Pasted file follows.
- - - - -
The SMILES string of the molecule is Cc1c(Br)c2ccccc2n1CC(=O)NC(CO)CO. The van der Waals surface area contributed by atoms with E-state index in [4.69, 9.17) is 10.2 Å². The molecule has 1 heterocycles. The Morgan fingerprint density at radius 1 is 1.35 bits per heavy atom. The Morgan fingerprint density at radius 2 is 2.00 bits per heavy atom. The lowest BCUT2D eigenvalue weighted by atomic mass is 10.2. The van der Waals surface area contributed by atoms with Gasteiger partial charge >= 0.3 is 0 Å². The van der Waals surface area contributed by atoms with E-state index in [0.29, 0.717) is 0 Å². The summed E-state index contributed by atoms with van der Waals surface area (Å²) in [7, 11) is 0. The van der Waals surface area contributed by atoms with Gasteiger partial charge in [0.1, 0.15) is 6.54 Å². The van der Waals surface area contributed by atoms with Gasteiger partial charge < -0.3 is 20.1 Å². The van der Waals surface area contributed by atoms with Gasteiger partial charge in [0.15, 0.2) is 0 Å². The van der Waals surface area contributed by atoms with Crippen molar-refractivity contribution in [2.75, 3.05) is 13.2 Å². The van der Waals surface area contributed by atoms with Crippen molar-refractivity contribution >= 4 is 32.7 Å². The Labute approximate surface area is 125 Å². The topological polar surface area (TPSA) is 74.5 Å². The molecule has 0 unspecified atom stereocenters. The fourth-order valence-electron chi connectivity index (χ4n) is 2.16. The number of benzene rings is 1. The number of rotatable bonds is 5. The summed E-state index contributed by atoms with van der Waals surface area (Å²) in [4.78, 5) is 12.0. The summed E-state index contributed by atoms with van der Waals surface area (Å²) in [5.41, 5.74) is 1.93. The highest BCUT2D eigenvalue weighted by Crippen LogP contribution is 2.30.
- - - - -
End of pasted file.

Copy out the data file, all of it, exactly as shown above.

The SMILES string of the molecule is Cc1c(Br)c2ccccc2n1CC(=O)NC(CO)CO. The van der Waals surface area contributed by atoms with E-state index in [4.69, 9.17) is 10.2 Å². The molecule has 1 heterocycles. The Morgan fingerprint density at radius 1 is 1.35 bits per heavy atom. The Morgan fingerprint density at radius 2 is 2.00 bits per heavy atom. The lowest BCUT2D eigenvalue weighted by atomic mass is 10.2. The van der Waals surface area contributed by atoms with Gasteiger partial charge >= 0.3 is 0 Å². The van der Waals surface area contributed by atoms with E-state index in [0.29, 0.717) is 0 Å². The summed E-state index contributed by atoms with van der Waals surface area (Å²) in [7, 11) is 0. The van der Waals surface area contributed by atoms with Gasteiger partial charge in [0.1, 0.15) is 6.54 Å². The van der Waals surface area contributed by atoms with Gasteiger partial charge < -0.3 is 20.1 Å². The van der Waals surface area contributed by atoms with Gasteiger partial charge in [0.15, 0.2) is 0 Å². The van der Waals surface area contributed by atoms with Crippen molar-refractivity contribution in [2.75, 3.05) is 13.2 Å². The van der Waals surface area contributed by atoms with Crippen molar-refractivity contribution >= 4 is 32.7 Å². The Labute approximate surface area is 125 Å². The topological polar surface area (TPSA) is 74.5 Å². The molecule has 0 unspecified atom stereocenters. The fourth-order valence-electron chi connectivity index (χ4n) is 2.16. The number of benzene rings is 1. The number of rotatable bonds is 5. The summed E-state index contributed by atoms with van der Waals surface area (Å²) in [4.78, 5) is 12.0. The summed E-state index contributed by atoms with van der Waals surface area (Å²) in [5.41, 5.74) is 1.93. The highest BCUT2D eigenvalue weighted by Crippen LogP contribution is 2.30.